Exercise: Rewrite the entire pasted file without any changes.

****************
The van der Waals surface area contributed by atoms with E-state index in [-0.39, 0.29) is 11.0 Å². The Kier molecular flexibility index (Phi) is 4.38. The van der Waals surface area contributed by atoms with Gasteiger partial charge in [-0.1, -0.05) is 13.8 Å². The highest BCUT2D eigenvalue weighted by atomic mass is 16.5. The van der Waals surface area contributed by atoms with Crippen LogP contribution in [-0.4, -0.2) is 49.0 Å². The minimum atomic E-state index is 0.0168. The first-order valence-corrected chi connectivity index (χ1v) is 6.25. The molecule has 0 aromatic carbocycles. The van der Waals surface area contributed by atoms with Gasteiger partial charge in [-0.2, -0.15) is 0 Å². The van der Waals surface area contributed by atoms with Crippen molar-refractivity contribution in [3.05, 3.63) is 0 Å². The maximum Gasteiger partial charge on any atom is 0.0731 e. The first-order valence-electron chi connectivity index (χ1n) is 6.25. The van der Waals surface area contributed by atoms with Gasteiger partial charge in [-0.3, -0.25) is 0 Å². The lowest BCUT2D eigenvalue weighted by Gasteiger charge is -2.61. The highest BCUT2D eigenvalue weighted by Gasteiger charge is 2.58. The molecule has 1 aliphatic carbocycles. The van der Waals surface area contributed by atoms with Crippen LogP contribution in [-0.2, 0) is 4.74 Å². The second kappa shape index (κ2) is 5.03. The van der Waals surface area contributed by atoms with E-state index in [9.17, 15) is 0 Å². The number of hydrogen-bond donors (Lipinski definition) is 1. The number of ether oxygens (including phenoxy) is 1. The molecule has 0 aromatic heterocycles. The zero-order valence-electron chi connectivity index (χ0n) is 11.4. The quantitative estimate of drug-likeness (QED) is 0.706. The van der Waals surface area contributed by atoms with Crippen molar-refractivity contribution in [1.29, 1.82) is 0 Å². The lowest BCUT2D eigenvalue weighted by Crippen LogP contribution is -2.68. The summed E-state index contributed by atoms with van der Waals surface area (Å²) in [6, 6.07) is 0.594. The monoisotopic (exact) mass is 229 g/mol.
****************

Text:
The van der Waals surface area contributed by atoms with E-state index in [-0.39, 0.29) is 11.0 Å². The Kier molecular flexibility index (Phi) is 4.38. The van der Waals surface area contributed by atoms with Gasteiger partial charge in [-0.1, -0.05) is 13.8 Å². The highest BCUT2D eigenvalue weighted by atomic mass is 16.5. The van der Waals surface area contributed by atoms with Crippen LogP contribution in [-0.4, -0.2) is 49.0 Å². The minimum atomic E-state index is 0.0168. The first-order valence-corrected chi connectivity index (χ1v) is 6.25. The molecule has 0 aromatic carbocycles. The van der Waals surface area contributed by atoms with Gasteiger partial charge in [-0.2, -0.15) is 0 Å². The van der Waals surface area contributed by atoms with Crippen molar-refractivity contribution in [3.05, 3.63) is 0 Å². The maximum Gasteiger partial charge on any atom is 0.0731 e. The first-order valence-electron chi connectivity index (χ1n) is 6.25. The van der Waals surface area contributed by atoms with Gasteiger partial charge in [-0.3, -0.25) is 0 Å². The lowest BCUT2D eigenvalue weighted by Gasteiger charge is -2.61. The highest BCUT2D eigenvalue weighted by Gasteiger charge is 2.58. The molecule has 1 aliphatic carbocycles. The van der Waals surface area contributed by atoms with Crippen LogP contribution in [-0.2, 0) is 4.74 Å². The second kappa shape index (κ2) is 5.03. The van der Waals surface area contributed by atoms with E-state index in [9.17, 15) is 0 Å². The number of hydrogen-bond donors (Lipinski definition) is 1. The number of ether oxygens (including phenoxy) is 1. The molecule has 0 aromatic heterocycles. The zero-order valence-electron chi connectivity index (χ0n) is 11.4. The quantitative estimate of drug-likeness (QED) is 0.706. The van der Waals surface area contributed by atoms with Crippen molar-refractivity contribution in [1.29, 1.82) is 0 Å². The lowest BCUT2D eigenvalue weighted by Crippen LogP contribution is -2.68. The summed E-state index contributed by atoms with van der Waals surface area (Å²) in [6, 6.07) is 0.594. The monoisotopic (exact) mass is 229 g/mol.